"Doctors suck at foreseeing and foretelling the future," Christakis said, adding that the subject is not taught in medical school or discussed in textbooks and is rarely studied by researchers.
"Right now they predict by the seat of their pants," he said, because some physicians fear causing patients greater pain or because they are personally uncomfortable with the sense of failure a dying patient can inspire.
"The answer matters horribly," added Christakis, author of a 1999 book on the subject, titled "Death Foretold." He also has published several studies about prognosis, among them a report in the British Medical Journal in 2000 of 468 terminally ill patients and their physicians. That study found that only 20 percent of prognostic estimates were even approximately accurate while 63 percent were overly optimistic: Patients were told they had weeks or months to live, but the median length of survival was 24 days; 7 percent of patients died just hours after arriving at a hospice.
Without reasonably accurate prognostic information, Christakis said, patients are caught short -- unable to put their affairs in order, say goodbye to loved ones, or live their final days as they would wish. Many, he said, make "terrible decisions" on the basis of erroneous predictions, undergoing painful treatments like last-ditch chemotherapy that cause great suffering for little or no benefit.
Too often, Christakis said, patients "die deaths they deplore in locations they despise."
"If you have a month to live rather than a year left, you'll make a different choice," Christakis said. "That's why this is so important.
When out-of-town family members ask him if they should visit a terminally ill relative, Christakis said, "I always say yes. Better a week too early than a week too late."
His interest in the subject is rooted in painful personal experience. When he was 6 and growing up in the District, Christakis said, his 28-year-old mother was diagnosed with stage IV Hodgkin's disease and told she had three weeks to live.
She died 19 years later. "I grew up as a boy both detesting and craving diagnostic precision," recalled Christakis, who became an oncologist and later a specialist in palliative medicine.
Reframing the Question
Lynn, president of Americans for Better Care of the Dying, a nonprofit group based in Alexandria, said that the evolution in the kind of patients hospices attract also accounts for the growing number of extended-prognosis discharges.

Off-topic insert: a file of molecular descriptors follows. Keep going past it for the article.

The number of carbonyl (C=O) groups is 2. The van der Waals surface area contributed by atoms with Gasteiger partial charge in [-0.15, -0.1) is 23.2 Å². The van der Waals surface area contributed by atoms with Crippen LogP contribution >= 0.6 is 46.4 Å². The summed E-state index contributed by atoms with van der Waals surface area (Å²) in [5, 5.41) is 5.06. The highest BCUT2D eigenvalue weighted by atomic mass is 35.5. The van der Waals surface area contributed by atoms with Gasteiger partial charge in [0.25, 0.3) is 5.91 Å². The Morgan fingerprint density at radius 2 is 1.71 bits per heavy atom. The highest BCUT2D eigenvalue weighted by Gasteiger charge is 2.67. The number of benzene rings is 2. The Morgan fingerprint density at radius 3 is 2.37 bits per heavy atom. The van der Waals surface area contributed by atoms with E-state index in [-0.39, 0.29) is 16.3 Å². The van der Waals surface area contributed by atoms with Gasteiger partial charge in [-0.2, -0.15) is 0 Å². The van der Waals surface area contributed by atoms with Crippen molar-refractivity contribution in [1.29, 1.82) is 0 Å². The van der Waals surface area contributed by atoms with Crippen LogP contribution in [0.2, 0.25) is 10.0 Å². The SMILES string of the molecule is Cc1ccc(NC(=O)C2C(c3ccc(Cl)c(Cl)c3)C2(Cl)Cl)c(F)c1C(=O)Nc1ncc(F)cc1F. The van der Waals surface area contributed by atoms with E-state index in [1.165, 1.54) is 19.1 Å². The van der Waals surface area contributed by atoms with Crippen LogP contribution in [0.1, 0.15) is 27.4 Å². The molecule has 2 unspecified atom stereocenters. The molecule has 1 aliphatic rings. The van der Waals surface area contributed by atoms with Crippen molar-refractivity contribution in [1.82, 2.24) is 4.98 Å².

When the hospice movement was launched in the early 1980s, she noted, most patients were younger -- in their fifties and sixties -- and were suffering from advanced cancer, which is usually more swiftly and predictably lethal.
Today, she noted, many patients are elderly and beset by more chronic life-ending conditions, such as dementia or heart failure; the date of their death is harder to predict accurately.
"The usual course now is to die within a few weeks [of a medical crisis] after having been stable in bad health, often for several years," Lynn said.
Predictions, she added, are easier to make for groups of people with the same illness, rather than for individuals.
Patients who want prognostic information, she said, might do better to reframe the "How long do I have?" question.
"We need to ask our doctors -- and our doctors need to answer -- questions like, 'What's the shortest and longest time you think I have?' " she said. The other question patients might want to ask, she said, is, "How is it likely to happen? Will I have a lot of warning or is it likely to sneak up on me?"
Cameron Muir, an internist who is vice president of medical services at Capital Hospice, which operates a network of programs in the Washington area that serve 4,500 people annually, observed that sometimes patients who have been declining perk up and begin gaining weight when they enter hospice, buying them another year of life or more.
Sometimes, said Washington Home's Turner, discharged patients inspire mixed emotions.
"Some people are grateful," she said. "They'll say, 'Oh, great, now we've got more time to spend with Mom.' Others are exhausted and have gotten themselves prepared. They'll say, 'What do you mean she's not dying?' "
Buchwald alluded to his own psychological adjustment in a column published Sept. 23.
"There was a tiny part of me that thought I wouldn't die. I ignored that voice and thought I would soon be gone," he wrote.
"I'm practicing now not being dead." ·